What’s Hash Code?
Ok, first things first. What’s Google Hash Code? Well, it’s a competition that Google organises yearly, where students and professionals team up and solve a real-life problem through the magic of programming languages. The programming language you choose doesn’t matter (you submit the output files) and teams can consist of one to four people. It’s pretty international, the participants can be from Europe, Africa and the middle East. The latest Hash Code event (or rather the qualifying round) happened last week on the 20th of February. And I’m happy to say - our team participated.
So, a few months back, my friend Tom (IBM Bluemix) approached me and suggested forming a team. It sounded cool, so I found two more people - David (Kobalt Music Group) and Jamie (i6 Systems) and thus the NoTeamFoundException team was formed. We all met up in a serious environment two weeks before the actual competition and worked through a sample problem on a whiteboard, then wrote a few bits and pieces of code. It was one of the old Hash Code problems and was a real-life problem of cutting a pizza (can be found here). So we practised working together and decided that we’re sort of prepared.
What Was It Like?
Here’s what it was like on the day. The actual task was released at 5:30pm GMT and we had to submit our results by 9:30pm. So we hid away in an office with a whiteboard, David’s laptop screen being cast onto a huge TV, two 18’’ pizzas, one 15’’ pizza and some drinks. The problem presented to us was essentially a caching problem. Here’s how it went.
- Endpoints (with information on latency and corresponding caches)
- Caches (latency and cache size)
- Videos (size)
- Requests for videos (contain a popularity rating, a video id and an endpoint id).
The point is to figure out which videos to stick into which caches for maximum performance. More details here, yo.
Theory. So we decided to be organised and spend the first hour whiteboarding the solution: coming up with a general/naive approach and solution design. Design being - what kind of objects do we want to have (Cache, Endpoint, etc), what do we want to have inside those objects. Then we can spend, say, two hours coding up the solution and end up with a free hour to think of optimisation.
In practice, we’ve spent roughly the amount of time we expected on whiteboarding. Then moved on to coding it up, to keep it fair we decided to split the coding task into chunks and take turns around the laptop, so that everyone gets to play around with code. In practice it showed that if you’re not attentively keeping track of what the other person is doing - it takes a bit of time to get your bearings once it’s your turn to code. And also I think I hogged the laptop for a bit (not proud of myself, to be honest).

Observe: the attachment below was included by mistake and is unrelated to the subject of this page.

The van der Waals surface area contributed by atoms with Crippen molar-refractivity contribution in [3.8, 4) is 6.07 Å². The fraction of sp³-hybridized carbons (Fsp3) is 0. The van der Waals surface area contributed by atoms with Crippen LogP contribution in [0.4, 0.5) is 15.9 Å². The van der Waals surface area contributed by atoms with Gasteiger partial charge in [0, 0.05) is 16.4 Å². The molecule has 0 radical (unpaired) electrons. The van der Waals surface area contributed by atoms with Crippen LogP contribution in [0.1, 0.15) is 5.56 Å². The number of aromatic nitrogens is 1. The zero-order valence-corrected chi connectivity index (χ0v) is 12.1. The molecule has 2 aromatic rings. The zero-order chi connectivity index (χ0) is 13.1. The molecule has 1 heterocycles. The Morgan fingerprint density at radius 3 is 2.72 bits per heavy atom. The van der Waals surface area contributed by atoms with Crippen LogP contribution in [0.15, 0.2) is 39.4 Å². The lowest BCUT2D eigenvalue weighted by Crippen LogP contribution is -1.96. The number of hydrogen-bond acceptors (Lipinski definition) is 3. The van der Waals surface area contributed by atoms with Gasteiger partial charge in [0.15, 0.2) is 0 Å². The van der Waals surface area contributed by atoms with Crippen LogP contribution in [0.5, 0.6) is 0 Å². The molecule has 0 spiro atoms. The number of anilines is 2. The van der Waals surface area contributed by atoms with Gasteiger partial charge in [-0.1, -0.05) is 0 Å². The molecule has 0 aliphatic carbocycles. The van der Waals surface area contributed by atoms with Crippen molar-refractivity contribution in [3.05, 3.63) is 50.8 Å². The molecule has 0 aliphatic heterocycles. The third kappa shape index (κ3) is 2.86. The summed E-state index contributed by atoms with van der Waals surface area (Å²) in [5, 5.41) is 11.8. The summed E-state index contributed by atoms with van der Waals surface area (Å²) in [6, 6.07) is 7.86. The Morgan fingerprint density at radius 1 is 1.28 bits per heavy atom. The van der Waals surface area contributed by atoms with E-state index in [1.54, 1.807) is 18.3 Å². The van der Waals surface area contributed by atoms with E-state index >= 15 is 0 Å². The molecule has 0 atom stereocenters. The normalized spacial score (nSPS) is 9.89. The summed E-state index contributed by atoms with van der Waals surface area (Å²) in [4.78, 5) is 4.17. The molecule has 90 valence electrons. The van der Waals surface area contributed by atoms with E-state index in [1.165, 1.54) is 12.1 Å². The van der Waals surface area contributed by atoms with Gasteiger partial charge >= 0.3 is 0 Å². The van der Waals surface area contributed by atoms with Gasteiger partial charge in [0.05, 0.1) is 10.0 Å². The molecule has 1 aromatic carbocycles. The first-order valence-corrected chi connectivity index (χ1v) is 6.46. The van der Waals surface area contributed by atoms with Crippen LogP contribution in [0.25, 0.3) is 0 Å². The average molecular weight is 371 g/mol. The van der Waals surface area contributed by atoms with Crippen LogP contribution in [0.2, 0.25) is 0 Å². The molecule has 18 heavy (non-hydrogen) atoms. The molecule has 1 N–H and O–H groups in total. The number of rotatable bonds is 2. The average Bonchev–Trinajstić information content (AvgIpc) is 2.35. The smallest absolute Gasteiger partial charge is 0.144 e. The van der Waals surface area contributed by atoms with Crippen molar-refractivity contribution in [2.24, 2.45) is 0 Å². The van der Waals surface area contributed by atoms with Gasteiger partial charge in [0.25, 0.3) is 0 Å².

After a while we realized that we haven’t really designed the whole system on the whiteboard and there were gaps that we were filling as we were writing code, some gaps turned out to be bigger than they seemed in theory, others required making decisions that lead to that burning want of optimisation of existing code. So, in the end, we kind of gave in and started optimising before the naive version of the program was finished. Ultimately, I think, the combination of filling the gaps, optimising and having several people write code confused us all a bit, so we finished our v1 of code fifteen minutes before the deadline. We did manage to stick in a couple of quick optimisations (don’t bother checking anything if the size of the video is greater than the defined cache size; check if cache latency is actually better than downloading the video directly) into our solution in those last fifteen minutes though.
Did We Learn Anything?
Nope. Yes. Well, maybe. We ended up taking the place numero 1,030, out of 2,815; it’s not as bad as it sounds, top half and everything. I think overall it was a positive experience - we’ve learnt a bunch of lessons: more in-depth planning at the whiteboard is the way to go; premature optimisation sucks (who would’ve thought that all these books and blog posts were right all along?); figuring out some sort of a general code style that everyone in the team will use might have benefits. But ultimately, even if our lessons sound a bit generic - we worked on a solution as a team, we made one, we didn’t suck and we had fun in the process. I think that’s all that really matters.